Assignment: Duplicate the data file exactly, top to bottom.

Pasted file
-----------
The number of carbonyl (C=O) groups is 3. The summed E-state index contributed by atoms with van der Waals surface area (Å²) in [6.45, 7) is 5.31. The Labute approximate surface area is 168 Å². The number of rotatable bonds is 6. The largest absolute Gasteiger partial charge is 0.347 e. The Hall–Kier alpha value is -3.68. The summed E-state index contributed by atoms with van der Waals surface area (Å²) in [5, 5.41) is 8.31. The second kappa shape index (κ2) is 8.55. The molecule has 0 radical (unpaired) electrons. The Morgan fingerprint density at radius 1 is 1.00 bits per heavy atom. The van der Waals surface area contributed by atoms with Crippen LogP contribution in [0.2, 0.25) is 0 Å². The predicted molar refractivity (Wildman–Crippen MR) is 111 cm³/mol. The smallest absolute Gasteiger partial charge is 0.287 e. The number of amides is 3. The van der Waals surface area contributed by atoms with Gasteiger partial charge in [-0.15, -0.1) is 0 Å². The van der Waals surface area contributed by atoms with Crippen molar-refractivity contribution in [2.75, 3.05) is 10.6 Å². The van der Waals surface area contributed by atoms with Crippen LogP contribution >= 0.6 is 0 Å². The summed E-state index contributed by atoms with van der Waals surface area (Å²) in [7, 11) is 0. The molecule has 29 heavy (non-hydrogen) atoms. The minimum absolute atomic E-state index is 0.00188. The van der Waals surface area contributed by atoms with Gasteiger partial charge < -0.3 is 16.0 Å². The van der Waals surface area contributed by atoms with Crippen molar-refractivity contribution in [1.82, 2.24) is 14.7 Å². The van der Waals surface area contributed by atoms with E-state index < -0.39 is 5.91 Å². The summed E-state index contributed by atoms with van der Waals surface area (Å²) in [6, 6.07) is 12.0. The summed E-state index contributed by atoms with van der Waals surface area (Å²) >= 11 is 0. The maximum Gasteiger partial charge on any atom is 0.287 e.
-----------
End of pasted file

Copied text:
The number of carbonyl (C=O) groups is 3. The summed E-state index contributed by atoms with van der Waals surface area (Å²) in [6.45, 7) is 5.31. The Labute approximate surface area is 168 Å². The number of rotatable bonds is 6. The largest absolute Gasteiger partial charge is 0.347 e. The Hall–Kier alpha value is -3.68. The summed E-state index contributed by atoms with van der Waals surface area (Å²) in [5, 5.41) is 8.31. The second kappa shape index (κ2) is 8.55. The molecule has 0 radical (unpaired) electrons. The Morgan fingerprint density at radius 1 is 1.00 bits per heavy atom. The van der Waals surface area contributed by atoms with Crippen LogP contribution in [0.2, 0.25) is 0 Å². The predicted molar refractivity (Wildman–Crippen MR) is 111 cm³/mol. The smallest absolute Gasteiger partial charge is 0.287 e. The number of amides is 3. The van der Waals surface area contributed by atoms with Gasteiger partial charge in [-0.15, -0.1) is 0 Å². The van der Waals surface area contributed by atoms with Crippen molar-refractivity contribution in [2.75, 3.05) is 10.6 Å². The van der Waals surface area contributed by atoms with Crippen LogP contribution >= 0.6 is 0 Å². The summed E-state index contributed by atoms with van der Waals surface area (Å²) in [7, 11) is 0. The molecule has 29 heavy (non-hydrogen) atoms. The minimum absolute atomic E-state index is 0.00188. The van der Waals surface area contributed by atoms with Gasteiger partial charge < -0.3 is 16.0 Å². The van der Waals surface area contributed by atoms with Crippen molar-refractivity contribution in [1.82, 2.24) is 14.7 Å². The van der Waals surface area contributed by atoms with E-state index < -0.39 is 5.91 Å². The summed E-state index contributed by atoms with van der Waals surface area (Å²) in [6, 6.07) is 12.0. The summed E-state index contributed by atoms with van der Waals surface area (Å²) >= 11 is 0. The maximum Gasteiger partial charge on any atom is 0.287 e.